He laments the depth of unemployment and the economic demise of the private sector. And he is sure, that had some things been done when necessary (more spending – much more spending) we might be on the road to recovery. But since those things weren’t done (more spending – much more spending) we’re in the quagmire and, says Herbert, “there is no plan that I can see to get us out of this fix.”
Any guess why he says that? The last to sentences in his column and our quote of the day explain:
Bold and effective leadership would have put us on this road to a sustainable future. Instead, we’re approaching a dead end.
When even Herbert figures it out you have to figure the gig is pretty much up.
Canada’s health care system is in deep trouble financially. So it should come as no surprise that the British NHS is as well. It is simply in the process of proving correct Margaret Thatcher, who said, “the trouble with socialism you eventually run out of other people’s money”.
The Brits ran out of “other people’s money” quite some time ago (as is the US as debt and deficit figues show) and their social structures are existing on debt. And the NHS, the celebrated “single-payer” government run system in place since right after WW II, is failing:
Jeff Taylor of the Economic Voice clarified the problem when he wrote last week that “the U.K. is broke.”
“Our whole society and way of life is now built on the shaky foundation of debt,” he writes in response to the NHS cuts. “Our hospitals, schools, armed forces, police, prisons and social services are founded on debt. In truth we have not yet paid for the operations that have already taken place.”
The NHS is planning on extensive rationing of surgery. The service is looking at eliminating literally millions – with an “m” – of surgical procedures because it simply cannot afford them. Representative of those procedures which will no longer be available are hip replacements for obese patients, some operations for hernias and gallstones, and treatments for varicose veins, ear and nose problems, and cataract surgery.
The intent is to “save” 29 billion by telling patients in need of those procedures “no”.
Rationing, pure and simple – as promised. However, it is government deciding what you can or can’t have, regardless of your preference or need. This is indeed the ultimate outcome of handing things such as health care over to any third party. And it is especially a problem when “cost containment” takes precedence over health care.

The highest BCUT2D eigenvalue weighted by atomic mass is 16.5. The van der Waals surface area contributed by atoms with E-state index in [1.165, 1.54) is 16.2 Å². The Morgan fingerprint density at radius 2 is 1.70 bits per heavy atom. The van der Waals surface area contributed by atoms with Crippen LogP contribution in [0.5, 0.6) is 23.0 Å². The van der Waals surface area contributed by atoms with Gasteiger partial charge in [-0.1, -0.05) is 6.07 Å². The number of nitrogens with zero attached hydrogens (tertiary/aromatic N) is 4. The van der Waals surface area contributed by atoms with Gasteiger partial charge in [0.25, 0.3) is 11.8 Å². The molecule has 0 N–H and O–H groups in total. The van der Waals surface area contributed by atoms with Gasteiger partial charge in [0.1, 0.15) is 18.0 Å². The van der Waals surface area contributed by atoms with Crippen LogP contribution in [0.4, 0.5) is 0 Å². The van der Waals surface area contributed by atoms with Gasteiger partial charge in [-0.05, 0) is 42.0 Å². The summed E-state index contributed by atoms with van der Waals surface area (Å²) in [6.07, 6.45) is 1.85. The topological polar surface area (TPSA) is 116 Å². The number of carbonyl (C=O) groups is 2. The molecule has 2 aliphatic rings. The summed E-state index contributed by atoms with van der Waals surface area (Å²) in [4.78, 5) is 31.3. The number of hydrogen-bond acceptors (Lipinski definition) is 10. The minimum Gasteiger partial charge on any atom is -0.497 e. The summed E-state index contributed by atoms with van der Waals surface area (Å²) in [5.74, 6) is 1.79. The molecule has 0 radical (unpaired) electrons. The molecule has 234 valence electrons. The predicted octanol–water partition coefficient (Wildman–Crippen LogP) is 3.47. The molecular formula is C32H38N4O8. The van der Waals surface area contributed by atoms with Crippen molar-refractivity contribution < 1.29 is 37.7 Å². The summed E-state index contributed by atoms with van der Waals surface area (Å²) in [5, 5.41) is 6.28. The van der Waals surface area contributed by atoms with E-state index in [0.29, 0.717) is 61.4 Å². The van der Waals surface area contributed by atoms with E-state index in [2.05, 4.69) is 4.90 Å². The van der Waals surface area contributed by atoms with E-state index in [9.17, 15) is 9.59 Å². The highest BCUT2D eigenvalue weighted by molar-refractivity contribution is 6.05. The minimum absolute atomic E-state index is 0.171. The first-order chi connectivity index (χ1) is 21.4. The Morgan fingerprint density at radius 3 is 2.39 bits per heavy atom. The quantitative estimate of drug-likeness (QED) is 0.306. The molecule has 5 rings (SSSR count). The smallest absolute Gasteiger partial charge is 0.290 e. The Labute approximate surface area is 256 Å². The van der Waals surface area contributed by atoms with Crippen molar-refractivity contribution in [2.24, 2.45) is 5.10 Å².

That is precisely the mandate government here has assumed with its legislative charter to “cut costs” in the health care business. With that as a priority, and given the structure of the new law, an almost impossible priority to fulfill, the same outcome is almost guaranteed here. With cost containment driving the train, shortages are inevitable. And what those shortages mean, in concrete terms, is precisely what the NHS is planning on doing – denying patients health care.
The inevitable shape of things to come.
The ABC News/Washington Post poll is nothing to write home about if you’re the President of the United States – they guy in charge of the federal government’s response to disaster. Americans are beginning to understand the scope of the catastrophe, they hold the proper company responsible and culpable, but, that said, they’re not at all happy with the federal government’s response. Interestingly, the present effort gets worse reviews than Katrina.
By more than a 2-to-1 margin, Americans support the pursuit of criminal charges in the nation’s worst oil spill , with increasing numbers calling it a major environmental disaster. Eight in 10 criticize the way BP’s handled it – and more people give the federal government’s response a negative rating than did the response to Hurricane Katrina.
A month and a half after the spill began, 69 percent in a new ABC News/Washington Post poll rate the federal response negatively. That compares with a 62 negative rating for the response to Katrina two weeks after the August 2005 hurricane.
The IBD/TIPP poll echoes the ABC poll:
The poll found that 30% rated Obama’s response as “unacceptable” and 22% rated it “poor.” Just 6% rated it “excellent” and 17% “good.” The rest gave him an average score.
Three-quarters of Republicans and one-third of Democrats disapprove of Obama on the issue. In an ominous sign for Democrats heading into midterm elections, just 18% of independents gave him favorable marks on the spill vs. 57% giving him failing grades.
The all important independent bloc gave him failing marks in an overwhelming majority (74% of independents viewed the federal effort negatively in the ABC poll).
“I don’t sit around talking to experts because this is a college seminar,” Obama continued. “We talk to these folks because they potentially have the best answers, so I know whose ass to kick.”
Given the polls, the size of the disaster and the poor federal response, most people, as the polls demonstrate, already know “whose ass to kick.”
Unfortunately, it doesn’t appear to be having much of an effect.
I think Charlie Rangel may have summed it up best:
“I don’t think the administration has the slightest clue. We’re bringing in experts now, in and outside of government, to see whether or not BP will do more.”
America continues to be held hostage by a lack of leadership.